How much can companies improve a smartphone in one year? Does the industry really need it? The new flagship phones launched every year are standard in the smartphone industry. The only question is, what is the purpose, besides filling the producers’ pockets? The new iPhone from Apple, Galaxy from Samsung or the V series from LG appears every year. These are flagship phones, that is, the fastest, best and the most expensive phones of a given manufacturer. LG slowly breaks out of this trend and announced that it will no longer launch new phones every year, and only when it is needed or will have something interesting to present. LG’s Vice Chairman, Jo Seong-jin said:
“We will unveil new smartphones when it is needed. But we will not launch it just because other rivals do. We plan to retain existing models longer by, for instance, unveiling more variant models of the G series or V series.”
Designing a new smartphone model is certainly not an easy process. It is necessary to design a new graphics processor, a new CPU as well as most of the components that make up the smartphone. And then you have to start production of all these components and assemble them. And all this in one year! This means more or less that when a new iPhone or Samsung Galaxy has a premiere, they already know what the next model will feature, and maybe the production process has already begun. The question should be asked whether we need it, and whether it is necessary to spend a thousand dollars a year on the phone, which is several percent faster than the predecessor. It is worth mentioning that if there were no software updates that slow down older phones, we would not have noticed a difference in performance.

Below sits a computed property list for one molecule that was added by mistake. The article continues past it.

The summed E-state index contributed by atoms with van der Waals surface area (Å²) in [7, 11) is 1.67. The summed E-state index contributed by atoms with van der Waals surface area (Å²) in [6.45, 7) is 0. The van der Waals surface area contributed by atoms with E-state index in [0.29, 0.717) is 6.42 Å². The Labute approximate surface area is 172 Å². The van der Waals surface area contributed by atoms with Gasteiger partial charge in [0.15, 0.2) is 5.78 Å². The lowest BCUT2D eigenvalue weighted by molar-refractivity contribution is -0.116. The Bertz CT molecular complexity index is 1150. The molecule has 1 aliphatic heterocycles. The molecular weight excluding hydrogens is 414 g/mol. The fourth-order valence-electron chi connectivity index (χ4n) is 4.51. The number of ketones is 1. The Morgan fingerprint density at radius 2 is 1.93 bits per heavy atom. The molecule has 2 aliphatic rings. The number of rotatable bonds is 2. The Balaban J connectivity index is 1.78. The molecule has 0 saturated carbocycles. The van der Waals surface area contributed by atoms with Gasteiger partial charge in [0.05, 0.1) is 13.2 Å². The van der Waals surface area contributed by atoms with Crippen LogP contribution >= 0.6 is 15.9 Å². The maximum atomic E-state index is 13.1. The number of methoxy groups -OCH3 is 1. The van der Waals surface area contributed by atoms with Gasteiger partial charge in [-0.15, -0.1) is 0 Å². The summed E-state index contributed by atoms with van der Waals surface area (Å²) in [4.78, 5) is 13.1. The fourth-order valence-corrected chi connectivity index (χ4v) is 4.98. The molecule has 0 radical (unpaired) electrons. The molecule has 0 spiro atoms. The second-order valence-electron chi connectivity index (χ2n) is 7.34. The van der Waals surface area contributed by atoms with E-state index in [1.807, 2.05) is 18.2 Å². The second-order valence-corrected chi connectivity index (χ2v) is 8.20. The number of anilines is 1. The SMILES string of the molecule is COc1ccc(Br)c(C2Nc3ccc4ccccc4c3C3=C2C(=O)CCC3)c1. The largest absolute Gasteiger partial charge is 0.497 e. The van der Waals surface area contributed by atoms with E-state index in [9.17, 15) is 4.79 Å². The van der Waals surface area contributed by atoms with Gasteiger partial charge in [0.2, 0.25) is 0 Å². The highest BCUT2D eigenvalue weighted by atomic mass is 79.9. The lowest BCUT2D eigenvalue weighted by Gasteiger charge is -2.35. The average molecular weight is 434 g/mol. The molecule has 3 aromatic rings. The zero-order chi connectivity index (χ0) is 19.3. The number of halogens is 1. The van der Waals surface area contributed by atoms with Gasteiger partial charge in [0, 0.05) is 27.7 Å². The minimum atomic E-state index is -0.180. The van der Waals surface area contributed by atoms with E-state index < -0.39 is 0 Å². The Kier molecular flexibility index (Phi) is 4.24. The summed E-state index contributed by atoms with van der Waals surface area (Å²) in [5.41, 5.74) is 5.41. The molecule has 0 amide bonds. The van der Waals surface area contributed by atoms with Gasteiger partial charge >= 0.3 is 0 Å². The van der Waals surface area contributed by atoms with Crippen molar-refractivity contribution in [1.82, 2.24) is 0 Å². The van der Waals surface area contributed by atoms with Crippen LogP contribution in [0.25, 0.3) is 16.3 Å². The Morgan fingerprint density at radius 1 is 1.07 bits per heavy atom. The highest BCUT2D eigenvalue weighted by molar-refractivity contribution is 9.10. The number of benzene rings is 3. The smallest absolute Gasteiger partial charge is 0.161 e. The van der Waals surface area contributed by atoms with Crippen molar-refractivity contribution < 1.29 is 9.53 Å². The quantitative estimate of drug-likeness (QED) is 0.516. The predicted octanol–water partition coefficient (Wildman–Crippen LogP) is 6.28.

The last affair with Apple and slowing down of older iPhones has proven that the companies force us to buy a new model in a very cunning way. Apple under the pretext of saving battery life in older models began to slow them down through software updates. I wonder how many people were fooled and actually believed that their smartphone has become too slow after just one year. On a global scale, probably millions.